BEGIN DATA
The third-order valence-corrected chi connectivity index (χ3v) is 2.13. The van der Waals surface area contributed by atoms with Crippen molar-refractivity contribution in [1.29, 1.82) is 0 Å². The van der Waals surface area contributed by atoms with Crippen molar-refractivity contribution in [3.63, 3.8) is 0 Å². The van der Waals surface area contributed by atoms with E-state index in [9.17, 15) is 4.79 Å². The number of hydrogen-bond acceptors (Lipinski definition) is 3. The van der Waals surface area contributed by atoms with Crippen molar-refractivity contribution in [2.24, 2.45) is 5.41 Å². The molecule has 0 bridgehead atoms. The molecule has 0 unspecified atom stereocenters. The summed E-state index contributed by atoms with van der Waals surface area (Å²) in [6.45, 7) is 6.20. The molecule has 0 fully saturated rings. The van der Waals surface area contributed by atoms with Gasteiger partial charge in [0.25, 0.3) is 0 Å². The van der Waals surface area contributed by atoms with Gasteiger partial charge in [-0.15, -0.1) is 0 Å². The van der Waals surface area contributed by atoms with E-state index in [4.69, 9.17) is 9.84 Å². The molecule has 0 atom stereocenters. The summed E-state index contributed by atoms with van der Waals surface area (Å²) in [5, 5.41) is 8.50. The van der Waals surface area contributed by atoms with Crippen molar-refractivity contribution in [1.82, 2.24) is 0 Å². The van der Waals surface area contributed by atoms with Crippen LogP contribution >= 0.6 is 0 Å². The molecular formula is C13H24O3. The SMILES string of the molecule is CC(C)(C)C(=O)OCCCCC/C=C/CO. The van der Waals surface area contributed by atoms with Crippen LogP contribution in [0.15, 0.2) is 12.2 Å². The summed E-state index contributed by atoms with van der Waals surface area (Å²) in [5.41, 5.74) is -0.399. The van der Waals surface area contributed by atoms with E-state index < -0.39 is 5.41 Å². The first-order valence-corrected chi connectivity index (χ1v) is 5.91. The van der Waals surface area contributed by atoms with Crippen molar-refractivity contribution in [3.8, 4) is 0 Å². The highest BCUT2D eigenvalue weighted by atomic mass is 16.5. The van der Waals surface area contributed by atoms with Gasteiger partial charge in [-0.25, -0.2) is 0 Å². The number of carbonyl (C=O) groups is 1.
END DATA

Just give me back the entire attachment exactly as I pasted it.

The third-order valence-corrected chi connectivity index (χ3v) is 2.13. The van der Waals surface area contributed by atoms with Crippen molar-refractivity contribution in [1.29, 1.82) is 0 Å². The van der Waals surface area contributed by atoms with Crippen molar-refractivity contribution in [3.63, 3.8) is 0 Å². The van der Waals surface area contributed by atoms with E-state index in [9.17, 15) is 4.79 Å². The number of hydrogen-bond acceptors (Lipinski definition) is 3. The van der Waals surface area contributed by atoms with Crippen molar-refractivity contribution in [2.24, 2.45) is 5.41 Å². The molecule has 0 bridgehead atoms. The molecule has 0 unspecified atom stereocenters. The summed E-state index contributed by atoms with van der Waals surface area (Å²) in [6.45, 7) is 6.20. The molecule has 0 fully saturated rings. The van der Waals surface area contributed by atoms with Gasteiger partial charge in [0.25, 0.3) is 0 Å². The van der Waals surface area contributed by atoms with Gasteiger partial charge in [-0.15, -0.1) is 0 Å². The van der Waals surface area contributed by atoms with E-state index in [4.69, 9.17) is 9.84 Å². The molecule has 0 atom stereocenters. The summed E-state index contributed by atoms with van der Waals surface area (Å²) in [5, 5.41) is 8.50. The van der Waals surface area contributed by atoms with Crippen molar-refractivity contribution in [1.82, 2.24) is 0 Å². The van der Waals surface area contributed by atoms with Crippen LogP contribution >= 0.6 is 0 Å². The molecular formula is C13H24O3. The SMILES string of the molecule is CC(C)(C)C(=O)OCCCCC/C=C/CO. The van der Waals surface area contributed by atoms with Crippen LogP contribution in [0.15, 0.2) is 12.2 Å². The summed E-state index contributed by atoms with van der Waals surface area (Å²) in [5.41, 5.74) is -0.399. The van der Waals surface area contributed by atoms with E-state index < -0.39 is 5.41 Å². The first-order valence-corrected chi connectivity index (χ1v) is 5.91. The van der Waals surface area contributed by atoms with Crippen molar-refractivity contribution in [3.8, 4) is 0 Å². The highest BCUT2D eigenvalue weighted by atomic mass is 16.5. The van der Waals surface area contributed by atoms with Gasteiger partial charge in [-0.25, -0.2) is 0 Å². The number of carbonyl (C=O) groups is 1.